• lookstraightahead
    • By lookstraightahead 10th May 19, 1:03 PM
    • 1,104 Posts
    • 982 Thanks
    lookstraightahead
    Perhaps have a chat because it sounds like he could be in trouble if he doesn't cooperate a little.
    • M_Python
    • By M_Python 10th May 19, 2:30 PM
    • 28 Posts
    • 52 Thanks
    M_Python
    Ask council for copy of evidence he provided for tenancy. Might prove useful.
    Originally posted by theartfullodger
    I agree. It could be that he's been committing housing benefit fraud!
    • eddddy
    • By eddddy 10th May 19, 3:02 PM
    • 7,802 Posts
    • 7,901 Thanks
    eddddy
    Ask council for copy of evidence he provided for tenancy. Might prove useful.
    Originally posted by theartfullodger
    I think that an LL asking for details of the AST submitted by their tenant would almost certainly raise the council's suspicions - and perhaps trigger a fraud investigation.


    If the OP's actions gets the brother investigated for HB fraud, the brother might decide to report the OP for LL irregularities in return.

    Pragmatically, it might be better just to use that as leverage in negotiating with the brother.
    • zagubov
    • By zagubov 10th May 19, 10:08 PM
    • 16,093 Posts
    • 133,438 Thanks
    zagubov
    If he's potentially trying to block you from selling the house, when you did him a great favour and now need to withdraw it, is he still behaving like a brother?

    Sometimes people get taken over by something like an addiction, a mental health problem, or a financial problem, which mean they can't behave in a normal way.

    It might be best to realise that he's not capable of acting in a brotherly way any more.

    You've done your best by him until now. It's anybody's guess if he'll be able to restore his relationship with you.

    Is the rest of your extended family totally clear about what is happening?

    Maybe the best way to move him on is to add to his subsidised rent by giving him a bung to move on, but seriously, are you optimistic that will repair the relationship?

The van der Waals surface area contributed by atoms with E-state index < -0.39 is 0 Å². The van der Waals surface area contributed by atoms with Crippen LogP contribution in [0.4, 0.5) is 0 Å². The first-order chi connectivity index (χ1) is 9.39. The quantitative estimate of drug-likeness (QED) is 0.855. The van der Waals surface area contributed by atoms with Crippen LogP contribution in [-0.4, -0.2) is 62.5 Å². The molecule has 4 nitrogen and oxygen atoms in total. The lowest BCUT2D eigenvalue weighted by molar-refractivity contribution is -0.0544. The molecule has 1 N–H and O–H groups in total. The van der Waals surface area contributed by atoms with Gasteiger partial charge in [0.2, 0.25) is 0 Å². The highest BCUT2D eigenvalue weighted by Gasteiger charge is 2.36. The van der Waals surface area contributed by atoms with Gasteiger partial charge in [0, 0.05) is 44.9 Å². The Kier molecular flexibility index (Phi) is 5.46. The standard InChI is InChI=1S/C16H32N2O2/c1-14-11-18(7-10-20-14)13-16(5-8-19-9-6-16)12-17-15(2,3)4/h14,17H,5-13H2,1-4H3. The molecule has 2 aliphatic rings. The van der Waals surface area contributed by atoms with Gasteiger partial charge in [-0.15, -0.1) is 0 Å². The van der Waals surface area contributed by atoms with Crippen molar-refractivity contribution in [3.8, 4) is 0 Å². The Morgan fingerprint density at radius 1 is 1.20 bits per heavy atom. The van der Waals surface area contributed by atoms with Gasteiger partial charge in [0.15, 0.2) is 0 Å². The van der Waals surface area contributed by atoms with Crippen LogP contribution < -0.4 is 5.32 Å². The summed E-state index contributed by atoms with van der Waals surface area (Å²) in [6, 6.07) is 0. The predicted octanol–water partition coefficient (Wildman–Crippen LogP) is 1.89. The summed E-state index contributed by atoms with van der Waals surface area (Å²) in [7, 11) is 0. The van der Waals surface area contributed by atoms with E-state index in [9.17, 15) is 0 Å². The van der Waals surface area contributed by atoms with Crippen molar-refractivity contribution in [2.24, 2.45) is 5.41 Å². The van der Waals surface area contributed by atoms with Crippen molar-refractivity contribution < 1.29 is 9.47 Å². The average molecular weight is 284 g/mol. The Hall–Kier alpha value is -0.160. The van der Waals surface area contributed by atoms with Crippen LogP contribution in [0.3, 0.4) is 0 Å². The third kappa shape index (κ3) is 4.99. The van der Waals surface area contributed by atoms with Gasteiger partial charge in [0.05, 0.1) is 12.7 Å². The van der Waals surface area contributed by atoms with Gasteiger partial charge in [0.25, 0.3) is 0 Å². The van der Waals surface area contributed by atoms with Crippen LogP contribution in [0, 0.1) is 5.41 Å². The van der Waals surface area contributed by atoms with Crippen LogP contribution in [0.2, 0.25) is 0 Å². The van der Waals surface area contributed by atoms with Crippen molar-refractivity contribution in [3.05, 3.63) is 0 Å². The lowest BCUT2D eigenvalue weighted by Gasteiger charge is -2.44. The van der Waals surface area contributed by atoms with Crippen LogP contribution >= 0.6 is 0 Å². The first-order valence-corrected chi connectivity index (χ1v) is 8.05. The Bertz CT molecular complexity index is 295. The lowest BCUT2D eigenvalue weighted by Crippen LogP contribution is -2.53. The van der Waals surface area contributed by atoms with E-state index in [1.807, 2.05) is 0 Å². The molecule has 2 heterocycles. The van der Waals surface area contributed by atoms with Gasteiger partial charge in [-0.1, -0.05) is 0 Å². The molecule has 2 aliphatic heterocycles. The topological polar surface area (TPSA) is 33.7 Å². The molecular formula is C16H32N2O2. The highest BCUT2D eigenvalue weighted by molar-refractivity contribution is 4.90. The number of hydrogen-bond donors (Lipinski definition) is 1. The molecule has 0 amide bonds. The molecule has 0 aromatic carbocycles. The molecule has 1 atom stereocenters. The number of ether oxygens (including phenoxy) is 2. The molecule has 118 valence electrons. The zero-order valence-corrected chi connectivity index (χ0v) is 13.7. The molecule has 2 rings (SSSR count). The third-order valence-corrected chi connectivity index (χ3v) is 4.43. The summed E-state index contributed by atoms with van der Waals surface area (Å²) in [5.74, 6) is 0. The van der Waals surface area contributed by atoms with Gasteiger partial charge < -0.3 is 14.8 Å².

Unless you can find a family member to mediate, I think you already may need to face problems with your future relationship with your brother.
    There is no honour to be had in not knowing a thing that can be known - Danny Baker
    • robatwork
    • By robatwork 11th May 19, 9:59 AM
    • 5,110 Posts
    • 5,873 Thanks
    robatwork
    You've both been silly, and probably the wrong side of the law.

    However your best way out of this isn't through action, but family. Do you have living parents?
    • VT1983
    • By VT1983 16th May 19, 9:27 PM
    • 8 Posts
    • 1 Thanks
    VT1983
    So a quick update. No progress has been made. I’ve asked him twice (in writing) for access for a GSC and EPC and he is refusing access.

    As I understand it, any S21 will therefore be invalid, is this the case even if the tenant refuses access?
    • VT1983
    • By VT1983 16th May 19, 9:28 PM
    • 8 Posts
    • 1 Thanks
    VT1983
    We do have living parents, but I think it will come as no surprise to any of you that he isn’t in contact with them (and I wouldn’t expect them to get involved even if they were).
    • AnotherJoe
    • By AnotherJoe 16th May 19, 9:47 PM
    • 14,237 Posts
    • 16,941 Thanks
    AnotherJoe
    You need to see a lawyer. And just spend whatever it takes. It can't possibly be a loophole that refusing access for these blocks evictions or everyone would do it.
    Please dont criticise my spelling. It's excellent. Its my typing that's bad.
    • HampshireH
    • By HampshireH 17th May 19, 7:53 AM
    • 1,590 Posts
    • 1,992 Thanks
    HampshireH
    You have to give notice.

    Is he refusing to open the door or texting and saying no?

    Ideally you would send 3 letters.

    1 explaining the gas check is required and giving an appt. Explain no cost to tenant.

    2 send no access letter explain importance and the point of it and ask them to contact you to rebook appt.

    3 if no response
    Stress importance and that you will begin legal proveedings to grant an injunction for access.

    You have a legal obligation so you need to seek legal advice & be prepared to go to court for access to the property.

    Keep copies of every document as part of your case.

    Regardless of the fact you haven't complied with the law. That is no excuse not to rectify that now. Regardless of the possible consequences.

    Do you maintain the rest of the home by arranging repairs or does he always sort stuff?